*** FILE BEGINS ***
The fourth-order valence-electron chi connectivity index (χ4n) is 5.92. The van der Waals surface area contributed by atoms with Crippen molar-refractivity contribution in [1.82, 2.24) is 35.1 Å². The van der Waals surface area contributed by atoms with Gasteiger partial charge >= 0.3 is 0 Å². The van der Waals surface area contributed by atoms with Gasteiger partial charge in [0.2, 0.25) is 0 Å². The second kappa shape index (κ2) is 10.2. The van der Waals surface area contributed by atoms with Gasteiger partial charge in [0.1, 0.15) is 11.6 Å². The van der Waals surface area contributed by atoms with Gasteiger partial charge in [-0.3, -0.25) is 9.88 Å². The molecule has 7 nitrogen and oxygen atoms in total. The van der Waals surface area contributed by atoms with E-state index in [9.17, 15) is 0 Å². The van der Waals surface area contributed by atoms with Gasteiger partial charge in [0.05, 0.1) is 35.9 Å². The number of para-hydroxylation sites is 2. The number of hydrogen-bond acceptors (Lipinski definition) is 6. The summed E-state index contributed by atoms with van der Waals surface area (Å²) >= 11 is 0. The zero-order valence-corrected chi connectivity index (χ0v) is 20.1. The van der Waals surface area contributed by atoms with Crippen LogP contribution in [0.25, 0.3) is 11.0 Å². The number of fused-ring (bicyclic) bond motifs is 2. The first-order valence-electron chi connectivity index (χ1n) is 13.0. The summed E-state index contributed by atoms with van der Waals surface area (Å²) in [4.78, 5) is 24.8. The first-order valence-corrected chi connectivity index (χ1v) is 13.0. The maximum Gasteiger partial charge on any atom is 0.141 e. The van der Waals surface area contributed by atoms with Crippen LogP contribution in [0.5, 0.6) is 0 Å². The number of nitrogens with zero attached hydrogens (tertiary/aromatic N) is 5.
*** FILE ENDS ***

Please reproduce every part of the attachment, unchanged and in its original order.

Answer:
The fourth-order valence-electron chi connectivity index (χ4n) is 5.92. The van der Waals surface area contributed by atoms with Crippen molar-refractivity contribution in [1.82, 2.24) is 35.1 Å². The van der Waals surface area contributed by atoms with Gasteiger partial charge >= 0.3 is 0 Å². The van der Waals surface area contributed by atoms with Gasteiger partial charge in [0.2, 0.25) is 0 Å². The second kappa shape index (κ2) is 10.2. The van der Waals surface area contributed by atoms with Gasteiger partial charge in [0.1, 0.15) is 11.6 Å². The van der Waals surface area contributed by atoms with Gasteiger partial charge in [-0.3, -0.25) is 9.88 Å². The molecule has 7 nitrogen and oxygen atoms in total. The van der Waals surface area contributed by atoms with E-state index in [9.17, 15) is 0 Å². The van der Waals surface area contributed by atoms with Gasteiger partial charge in [0.05, 0.1) is 35.9 Å². The number of para-hydroxylation sites is 2. The number of hydrogen-bond acceptors (Lipinski definition) is 6. The summed E-state index contributed by atoms with van der Waals surface area (Å²) >= 11 is 0. The zero-order valence-corrected chi connectivity index (χ0v) is 20.1. The van der Waals surface area contributed by atoms with Crippen LogP contribution in [0.25, 0.3) is 11.0 Å². The number of fused-ring (bicyclic) bond motifs is 2. The first-order valence-electron chi connectivity index (χ1n) is 13.0. The summed E-state index contributed by atoms with van der Waals surface area (Å²) in [4.78, 5) is 24.8. The first-order valence-corrected chi connectivity index (χ1v) is 13.0. The maximum Gasteiger partial charge on any atom is 0.141 e. The van der Waals surface area contributed by atoms with Crippen LogP contribution in [0.5, 0.6) is 0 Å². The number of nitrogens with zero attached hydrogens (tertiary/aromatic N) is 5.